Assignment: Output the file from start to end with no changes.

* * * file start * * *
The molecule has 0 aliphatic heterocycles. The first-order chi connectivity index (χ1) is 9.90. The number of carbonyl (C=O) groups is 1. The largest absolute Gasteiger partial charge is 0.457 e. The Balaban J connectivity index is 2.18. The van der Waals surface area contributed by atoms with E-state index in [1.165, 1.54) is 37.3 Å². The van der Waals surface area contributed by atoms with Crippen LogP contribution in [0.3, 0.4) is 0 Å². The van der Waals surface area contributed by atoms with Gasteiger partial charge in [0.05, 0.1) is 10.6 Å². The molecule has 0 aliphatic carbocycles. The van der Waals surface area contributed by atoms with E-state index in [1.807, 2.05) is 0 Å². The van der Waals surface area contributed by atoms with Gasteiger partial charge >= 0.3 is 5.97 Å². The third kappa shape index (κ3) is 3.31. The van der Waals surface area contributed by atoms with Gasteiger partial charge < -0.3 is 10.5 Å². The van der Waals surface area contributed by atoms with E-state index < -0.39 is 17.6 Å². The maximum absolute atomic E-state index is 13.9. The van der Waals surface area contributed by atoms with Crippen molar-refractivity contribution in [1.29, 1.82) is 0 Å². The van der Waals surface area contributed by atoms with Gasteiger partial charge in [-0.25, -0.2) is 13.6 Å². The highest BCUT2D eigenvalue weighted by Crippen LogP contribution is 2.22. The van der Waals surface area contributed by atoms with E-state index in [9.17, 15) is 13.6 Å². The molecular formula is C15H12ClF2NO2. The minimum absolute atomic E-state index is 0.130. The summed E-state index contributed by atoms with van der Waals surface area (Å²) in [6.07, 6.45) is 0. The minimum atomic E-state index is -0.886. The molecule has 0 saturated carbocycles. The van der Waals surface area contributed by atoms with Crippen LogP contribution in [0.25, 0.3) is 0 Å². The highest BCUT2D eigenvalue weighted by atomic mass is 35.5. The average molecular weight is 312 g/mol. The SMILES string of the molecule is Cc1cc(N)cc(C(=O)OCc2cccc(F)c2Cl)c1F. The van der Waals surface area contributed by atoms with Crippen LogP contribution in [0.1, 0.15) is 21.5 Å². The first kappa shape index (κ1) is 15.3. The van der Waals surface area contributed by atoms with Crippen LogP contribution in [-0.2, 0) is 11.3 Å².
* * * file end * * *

The molecule has 0 aliphatic heterocycles. The first-order chi connectivity index (χ1) is 9.90. The number of carbonyl (C=O) groups is 1. The largest absolute Gasteiger partial charge is 0.457 e. The Balaban J connectivity index is 2.18. The van der Waals surface area contributed by atoms with E-state index in [1.165, 1.54) is 37.3 Å². The van der Waals surface area contributed by atoms with Crippen LogP contribution in [0.3, 0.4) is 0 Å². The van der Waals surface area contributed by atoms with Gasteiger partial charge in [0.05, 0.1) is 10.6 Å². The molecule has 0 aliphatic carbocycles. The van der Waals surface area contributed by atoms with E-state index in [1.807, 2.05) is 0 Å². The van der Waals surface area contributed by atoms with Gasteiger partial charge >= 0.3 is 5.97 Å². The third kappa shape index (κ3) is 3.31. The van der Waals surface area contributed by atoms with Gasteiger partial charge < -0.3 is 10.5 Å². The van der Waals surface area contributed by atoms with E-state index < -0.39 is 17.6 Å². The maximum absolute atomic E-state index is 13.9. The van der Waals surface area contributed by atoms with Crippen molar-refractivity contribution in [1.29, 1.82) is 0 Å². The van der Waals surface area contributed by atoms with Gasteiger partial charge in [-0.25, -0.2) is 13.6 Å². The highest BCUT2D eigenvalue weighted by Crippen LogP contribution is 2.22. The van der Waals surface area contributed by atoms with E-state index in [9.17, 15) is 13.6 Å². The molecular formula is C15H12ClF2NO2. The minimum absolute atomic E-state index is 0.130. The summed E-state index contributed by atoms with van der Waals surface area (Å²) in [6.07, 6.45) is 0. The minimum atomic E-state index is -0.886. The molecule has 0 saturated carbocycles. The van der Waals surface area contributed by atoms with Crippen LogP contribution in [0.25, 0.3) is 0 Å². The highest BCUT2D eigenvalue weighted by atomic mass is 35.5. The average molecular weight is 312 g/mol. The SMILES string of the molecule is Cc1cc(N)cc(C(=O)OCc2cccc(F)c2Cl)c1F. The van der Waals surface area contributed by atoms with Crippen LogP contribution in [0.1, 0.15) is 21.5 Å². The first kappa shape index (κ1) is 15.3. The van der Waals surface area contributed by atoms with Crippen LogP contribution in [-0.2, 0) is 11.3 Å².